ISSUE 03|  February 13, 2017

Congress is in recess February 18-26th and members will be back home in their districts. This is an important time to make your voice heard.

U.S. House Representatives Jason Chaffetz and Diane Black were forced to answer tough, direct questions from their constituents at their district town halls in Utah and Tennessee, respectively, this week. Hold your local representatives accountable at their upcoming in-person events.  The Town Hall Project 2018 is maintaining a list of these events. Attend often and vocally!  

The Indivisible Guide has a searchable directory of local Indivisible action groups. Join one in your area, and follow Indivisible on Twitter to learn about the actions that groups are taking across the country.  

If your representatives are already mostly doing what you’d like them to do, keep showing up at their town halls but also adopt a red district nearby. We’re switching into long-term activism mode now.

TAKE ACTION.

Trump’s nominee for Labor Secretary, Andrew Puzder, will begin his Senate confirmation hearings on Thursday. Not only is he is staunchly opposed to significant increases in the minimum wage, he is considered fundamentally anti-labor and anti-union — most notably evidenced in his glib suggestion that robots would be a preferable replacement to human workers. Four Republicans on the Senate Committee on Health, Education, Labor, and Pensions have declined to commit to backing the nomination: Johnny Isakson of Georgia, Tim Scott of South Carolina, Susan Collins of Maine and Lisa Murkowski of Alaska. Call the committee members — especially these four — and let them know you strongly oppose the nomination of a Labor Secretary who won’t protect the rights of workers. Remind Collins and Murkowski that passing someone you don’t intend on voting for on the floor is not good enough this time. Urge them to vote “no” and prevent this nomination from reaching the full Senate floor.

Republicans by Rank
◦ Lamar Alexander, Tennessee: (202) 224-4944
◦ Johnny Isakson, Georgia: (202) 224-3643
◦ Bill Cassidy, M.D., Louisiana: (202) 224-5824
◦ Pat Roberts, Kansas: (202) 224-4774
◦ Michael B. Enzi, Wyoming: (202) 224-3424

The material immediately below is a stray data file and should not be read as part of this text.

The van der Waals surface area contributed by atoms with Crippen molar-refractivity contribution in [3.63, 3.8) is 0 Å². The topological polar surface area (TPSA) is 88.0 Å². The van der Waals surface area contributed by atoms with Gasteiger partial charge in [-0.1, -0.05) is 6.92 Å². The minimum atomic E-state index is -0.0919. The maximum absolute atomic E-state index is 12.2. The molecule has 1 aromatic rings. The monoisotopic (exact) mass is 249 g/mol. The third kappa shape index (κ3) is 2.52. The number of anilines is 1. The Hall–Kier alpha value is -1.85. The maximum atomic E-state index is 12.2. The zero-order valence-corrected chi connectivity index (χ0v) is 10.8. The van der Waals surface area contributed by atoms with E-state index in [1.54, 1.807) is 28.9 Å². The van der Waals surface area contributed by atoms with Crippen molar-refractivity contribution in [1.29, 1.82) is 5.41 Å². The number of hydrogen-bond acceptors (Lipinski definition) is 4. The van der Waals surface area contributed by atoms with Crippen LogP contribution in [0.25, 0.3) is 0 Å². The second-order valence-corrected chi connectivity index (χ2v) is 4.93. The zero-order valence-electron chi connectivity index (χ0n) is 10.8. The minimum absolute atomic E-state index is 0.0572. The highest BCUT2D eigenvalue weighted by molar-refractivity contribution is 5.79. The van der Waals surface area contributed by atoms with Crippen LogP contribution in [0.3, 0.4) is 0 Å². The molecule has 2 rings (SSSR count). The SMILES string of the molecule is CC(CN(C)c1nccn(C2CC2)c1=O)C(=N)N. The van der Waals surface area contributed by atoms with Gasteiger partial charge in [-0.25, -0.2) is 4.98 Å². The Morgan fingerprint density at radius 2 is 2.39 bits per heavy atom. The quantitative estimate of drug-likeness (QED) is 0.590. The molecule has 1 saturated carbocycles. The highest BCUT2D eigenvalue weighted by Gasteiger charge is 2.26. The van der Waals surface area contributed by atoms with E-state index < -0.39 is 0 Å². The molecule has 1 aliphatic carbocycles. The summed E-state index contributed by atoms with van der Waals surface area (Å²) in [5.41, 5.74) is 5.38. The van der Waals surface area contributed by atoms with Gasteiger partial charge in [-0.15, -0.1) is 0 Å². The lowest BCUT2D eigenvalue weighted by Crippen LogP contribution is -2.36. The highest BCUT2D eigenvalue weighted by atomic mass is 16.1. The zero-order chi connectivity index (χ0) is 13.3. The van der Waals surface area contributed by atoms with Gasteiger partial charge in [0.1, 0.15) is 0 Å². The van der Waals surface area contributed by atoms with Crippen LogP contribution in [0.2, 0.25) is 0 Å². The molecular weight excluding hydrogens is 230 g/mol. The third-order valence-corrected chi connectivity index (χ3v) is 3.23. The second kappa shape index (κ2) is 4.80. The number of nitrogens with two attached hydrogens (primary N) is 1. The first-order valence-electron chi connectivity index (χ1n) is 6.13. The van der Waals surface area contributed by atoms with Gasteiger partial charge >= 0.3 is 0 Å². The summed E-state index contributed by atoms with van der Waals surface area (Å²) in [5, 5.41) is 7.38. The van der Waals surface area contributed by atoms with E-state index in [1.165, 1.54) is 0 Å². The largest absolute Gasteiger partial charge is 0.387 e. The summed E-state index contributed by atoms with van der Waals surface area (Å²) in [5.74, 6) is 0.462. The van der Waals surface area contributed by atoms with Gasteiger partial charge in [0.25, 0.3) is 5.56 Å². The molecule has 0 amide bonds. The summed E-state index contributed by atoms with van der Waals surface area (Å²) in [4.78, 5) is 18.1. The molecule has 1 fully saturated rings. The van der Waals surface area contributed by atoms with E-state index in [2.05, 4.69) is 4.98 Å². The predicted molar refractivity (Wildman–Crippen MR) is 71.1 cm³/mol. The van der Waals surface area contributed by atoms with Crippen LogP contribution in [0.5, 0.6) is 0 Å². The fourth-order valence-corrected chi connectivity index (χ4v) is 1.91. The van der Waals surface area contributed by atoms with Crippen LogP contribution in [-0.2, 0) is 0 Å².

◦ Rand Paul (KY): (202) 224-4343
◦ Todd Young, Indiana: (202) 224-5623
◦ Lisa Murkowski, Alaska: (202) 224-6665
◦ Richard Burr, North Carolina: (202) 224-3154
◦ Susan Collins, Maine: (202) 224-2523
◦ Orrin Hatch, Utah: (202) 224-5251
◦ Tim Scott, South Carolina: (202) 224-6121

Democrats by Rank
◦ Patty Murray, Washington: (202) 224-2621
◦ Al Franken, Minnesota: (202) 224-5641
◦ Tammy Baldwin, Wisconsin: (202) 224-5653
◦ Tim Kaine, Virginia: (202) 224-4024
◦ Bernie Sanders, Vermont: (202) 224-5141
◦ Michael F. Bennet, Colorado: (202) 224-5852
◦ Christopher S. Murphy, Connecticut: (202) 224-4041
◦ Maggie Hassan, New Hampshire: (202) 224-3324
◦ Robert P. Casey, Jr., Pennsylvania: (202) 224-6324
◦ Elizabeth Warren, Massachusetts: (202) 224-4543
◦ Sheldon Whitehouse, Rhode Island: (202) 224-2921

The White House is not QVC! Call the Office of Government Ethics and lodge a complaint against the President regarding his tweets about Ivanka’s brand and Kellyanne Conway’s “commercial” (her words as Sean Spicer would say). Office of Government Ethics: (202) 482-9300, extension #5.

Call your reps and demand an investigation into Michael Flynn’s illegal communications with Russia. The Trump administration needs to learn that they are not going to get away with incompetence and illegality like this. Call your senators and representatives and ask them to open an investigation into Flynn’s Russian communications. Here are some sample phone scripts from Indivisible.